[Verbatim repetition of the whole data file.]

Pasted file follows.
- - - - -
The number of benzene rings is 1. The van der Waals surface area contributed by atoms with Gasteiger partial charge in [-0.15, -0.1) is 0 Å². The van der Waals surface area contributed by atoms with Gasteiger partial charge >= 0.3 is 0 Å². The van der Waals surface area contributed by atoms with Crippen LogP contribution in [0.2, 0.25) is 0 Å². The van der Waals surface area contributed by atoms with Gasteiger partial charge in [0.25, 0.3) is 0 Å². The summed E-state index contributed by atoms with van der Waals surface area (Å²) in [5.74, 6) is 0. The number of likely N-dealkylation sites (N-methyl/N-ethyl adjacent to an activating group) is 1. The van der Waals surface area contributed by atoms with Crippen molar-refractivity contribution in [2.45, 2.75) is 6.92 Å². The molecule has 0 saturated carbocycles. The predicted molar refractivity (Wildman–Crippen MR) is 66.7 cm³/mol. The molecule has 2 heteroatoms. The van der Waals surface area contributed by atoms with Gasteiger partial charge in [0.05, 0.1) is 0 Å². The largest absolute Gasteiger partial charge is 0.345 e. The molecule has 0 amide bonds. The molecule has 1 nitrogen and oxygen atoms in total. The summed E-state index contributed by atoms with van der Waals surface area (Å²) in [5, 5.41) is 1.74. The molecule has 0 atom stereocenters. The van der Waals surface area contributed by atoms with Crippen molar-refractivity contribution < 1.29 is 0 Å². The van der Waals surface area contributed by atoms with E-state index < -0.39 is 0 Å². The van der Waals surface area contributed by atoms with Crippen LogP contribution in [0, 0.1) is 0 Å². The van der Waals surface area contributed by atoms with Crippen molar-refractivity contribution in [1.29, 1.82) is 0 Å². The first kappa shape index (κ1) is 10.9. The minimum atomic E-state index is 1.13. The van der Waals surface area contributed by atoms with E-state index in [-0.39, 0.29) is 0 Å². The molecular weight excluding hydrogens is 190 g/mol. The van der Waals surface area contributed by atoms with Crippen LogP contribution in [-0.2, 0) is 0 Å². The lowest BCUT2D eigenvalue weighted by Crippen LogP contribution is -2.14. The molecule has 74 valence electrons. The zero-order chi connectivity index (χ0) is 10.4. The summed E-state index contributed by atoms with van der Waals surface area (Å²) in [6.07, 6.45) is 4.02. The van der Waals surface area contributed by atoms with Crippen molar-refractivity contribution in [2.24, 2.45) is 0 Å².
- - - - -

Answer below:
The number of benzene rings is 1. The van der Waals surface area contributed by atoms with Gasteiger partial charge in [-0.15, -0.1) is 0 Å². The van der Waals surface area contributed by atoms with Gasteiger partial charge >= 0.3 is 0 Å². The van der Waals surface area contributed by atoms with Crippen LogP contribution in [0.2, 0.25) is 0 Å². The van der Waals surface area contributed by atoms with Gasteiger partial charge in [0.25, 0.3) is 0 Å². The summed E-state index contributed by atoms with van der Waals surface area (Å²) in [5.74, 6) is 0. The number of likely N-dealkylation sites (N-methyl/N-ethyl adjacent to an activating group) is 1. The van der Waals surface area contributed by atoms with Crippen molar-refractivity contribution in [2.45, 2.75) is 6.92 Å². The molecule has 0 saturated carbocycles. The predicted molar refractivity (Wildman–Crippen MR) is 66.7 cm³/mol. The molecule has 2 heteroatoms. The van der Waals surface area contributed by atoms with Gasteiger partial charge in [0.05, 0.1) is 0 Å². The largest absolute Gasteiger partial charge is 0.345 e. The molecule has 0 amide bonds. The molecule has 1 nitrogen and oxygen atoms in total. The summed E-state index contributed by atoms with van der Waals surface area (Å²) in [5, 5.41) is 1.74. The molecule has 0 atom stereocenters. The van der Waals surface area contributed by atoms with Crippen molar-refractivity contribution < 1.29 is 0 Å². The van der Waals surface area contributed by atoms with E-state index < -0.39 is 0 Å². The van der Waals surface area contributed by atoms with Crippen LogP contribution in [0, 0.1) is 0 Å². The van der Waals surface area contributed by atoms with Crippen molar-refractivity contribution in [1.29, 1.82) is 0 Å². The first kappa shape index (κ1) is 10.9. The minimum atomic E-state index is 1.13. The van der Waals surface area contributed by atoms with E-state index in [-0.39, 0.29) is 0 Å². The molecular weight excluding hydrogens is 190 g/mol. The van der Waals surface area contributed by atoms with Crippen LogP contribution in [-0.2, 0) is 0 Å². The lowest BCUT2D eigenvalue weighted by Crippen LogP contribution is -2.14. The molecule has 74 valence electrons. The zero-order chi connectivity index (χ0) is 10.4. The summed E-state index contributed by atoms with van der Waals surface area (Å²) in [6.07, 6.45) is 4.02. The van der Waals surface area contributed by atoms with Crippen molar-refractivity contribution in [2.24, 2.45) is 0 Å².